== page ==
Since some thirty-three years elapsed between the preparation of the Ringwood Survey and the taking of these properties, it must be evident that the election not to file the survey as an official map was deliberate and calculated. The defendant has shown conclusively that the filing of such a map and the dedication of roads so indicated, would have involved an expense in maintenance and perhaps of construction, that evidently was not deemed to be justified, in view of the nature and character of the property. The few sales that have taken place in this area, are consistent with that attitude of mind.

 There is another possible reason, as suggested by the witness Ackerson, namely that the tax assessors have been known to employ a lower rate of assessment on acreage, than on building lots or sites shown upn a filed map.

 Reverting to the clear right of the defendant to alter, modify or change the allocation of blocks and lots shown on the Ringwood Survey, the opinion testimony of the Government's witness Smith that such right was retained, remains uncontradicted; nor is it understood that the defendant's witness Ackerson takes issue on this point. He has based his opinion concerning values and damages on the tentative block and lot lines of Ringwood, which seemingly he accepts in the practical sense, as indicating the best scheme of development that can apply to the property taken, and that which lies adjacent to it, without attributing legal significance to the survey.

 The Court is not at liberty to disregard the fact that the block and lot lines so shown are at best tentative until the defendant chooses otherwise. Nor is the Court permitted to conjecture whether the defendant is likely to change its corporate mind as to the best and most appropriate use to which the property not taken, can be put.

 To reason otherwise would be to conclude that the promulgation of the Ringwood plan in 1926 tied the hands of the Government to block 533 and the division thereof into building sites as of August 17, 1959 when it condemned the property in the effort to adopt protective measures in the national interest, while the owner was free to disregard that block and all other property lay-outs in the exercise of its unfettered preferences. To that position this Court cannot subscribe.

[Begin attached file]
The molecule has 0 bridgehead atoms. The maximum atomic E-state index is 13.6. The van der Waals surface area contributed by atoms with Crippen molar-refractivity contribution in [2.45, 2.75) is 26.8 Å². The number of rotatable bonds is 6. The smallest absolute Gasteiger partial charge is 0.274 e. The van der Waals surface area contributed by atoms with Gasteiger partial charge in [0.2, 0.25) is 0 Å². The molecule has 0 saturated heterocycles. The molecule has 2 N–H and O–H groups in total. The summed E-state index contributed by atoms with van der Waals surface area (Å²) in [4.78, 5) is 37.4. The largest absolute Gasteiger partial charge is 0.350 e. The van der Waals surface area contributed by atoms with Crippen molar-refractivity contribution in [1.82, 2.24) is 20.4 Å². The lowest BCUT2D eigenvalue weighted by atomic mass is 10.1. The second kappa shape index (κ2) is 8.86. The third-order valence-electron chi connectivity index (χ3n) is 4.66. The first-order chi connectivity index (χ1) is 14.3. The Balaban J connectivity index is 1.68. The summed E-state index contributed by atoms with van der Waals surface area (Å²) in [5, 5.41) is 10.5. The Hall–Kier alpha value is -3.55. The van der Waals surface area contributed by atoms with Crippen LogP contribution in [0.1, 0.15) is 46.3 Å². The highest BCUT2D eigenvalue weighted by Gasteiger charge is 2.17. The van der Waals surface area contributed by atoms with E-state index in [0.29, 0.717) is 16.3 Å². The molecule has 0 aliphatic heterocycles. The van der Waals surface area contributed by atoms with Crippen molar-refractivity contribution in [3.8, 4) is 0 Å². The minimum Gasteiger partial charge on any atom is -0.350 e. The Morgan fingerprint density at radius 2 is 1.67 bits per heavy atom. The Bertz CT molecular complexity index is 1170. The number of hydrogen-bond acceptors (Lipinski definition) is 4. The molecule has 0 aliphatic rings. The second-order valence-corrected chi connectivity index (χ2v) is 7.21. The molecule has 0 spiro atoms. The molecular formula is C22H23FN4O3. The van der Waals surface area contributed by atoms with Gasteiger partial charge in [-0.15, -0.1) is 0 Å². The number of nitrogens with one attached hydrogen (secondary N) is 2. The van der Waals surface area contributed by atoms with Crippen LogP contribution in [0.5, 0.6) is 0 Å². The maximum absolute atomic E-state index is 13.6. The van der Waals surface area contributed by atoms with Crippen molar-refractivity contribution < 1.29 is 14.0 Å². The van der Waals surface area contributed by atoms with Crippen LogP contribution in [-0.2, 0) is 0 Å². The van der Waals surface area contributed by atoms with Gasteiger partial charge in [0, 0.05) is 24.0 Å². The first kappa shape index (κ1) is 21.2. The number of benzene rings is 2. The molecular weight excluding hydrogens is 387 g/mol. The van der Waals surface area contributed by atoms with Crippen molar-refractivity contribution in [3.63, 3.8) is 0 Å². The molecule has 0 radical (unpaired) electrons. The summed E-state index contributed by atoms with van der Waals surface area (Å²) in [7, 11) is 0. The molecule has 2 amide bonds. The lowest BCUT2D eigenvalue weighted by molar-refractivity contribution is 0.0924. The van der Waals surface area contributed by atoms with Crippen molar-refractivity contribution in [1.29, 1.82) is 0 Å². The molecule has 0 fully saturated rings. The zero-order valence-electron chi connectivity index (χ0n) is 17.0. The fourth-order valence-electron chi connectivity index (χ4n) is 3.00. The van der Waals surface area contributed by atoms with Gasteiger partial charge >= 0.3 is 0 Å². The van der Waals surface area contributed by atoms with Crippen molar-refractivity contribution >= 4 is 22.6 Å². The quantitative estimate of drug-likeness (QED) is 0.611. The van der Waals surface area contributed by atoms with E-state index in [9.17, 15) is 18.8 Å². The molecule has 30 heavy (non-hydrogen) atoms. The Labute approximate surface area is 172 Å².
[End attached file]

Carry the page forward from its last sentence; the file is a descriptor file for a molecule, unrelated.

The case of Hazard Lewis Farms v. State of N. Y., 1 A.D.2d 923, 149 N.Y.S.2d 658, cited by the defendant, has been examined and is thought not to be opposed to the views of this Court; the award in that case was based upon acreage valuation and that Court said that the property taken was available for commercial and residential development, and the fact that it had never been subdivided into building lots in accordance with a map filed for that purpose, was not dispositive of the controversy. The opinion contains the following (149 N.Y.S.2d at page 661):


'* * * In such a situation a distinction between raw acreage and a subdivision value should not be too tightly drawn. The end rule in every condemnation proceeding is that an owner is entitled to receive the fair market value of property taken from him based on the most advantageous use to which it can be put. [Citing cases.] All other rules that tend to prevent an inflationary build-up of value where no apparent potential exists must be considered as subordinate to this end rule, and to be applied only in an appropriate situation. Every claim must necessarily be determined upon its own peculiar facts, but since the condemner has the advantage of striking when it chooses it would be obviously unfair to deprive an owner of any element of potential value simply because he has failed to file a map.'

 The foregoing obervation must be read in connection with the facts presented in that case which are quite dissimilar to those here involved. It is a far cry from that decision to assert that a given block shown on a tentative plan, must be deemed to have established its existence for the purpose of awarding indirect damages to property not actually taken.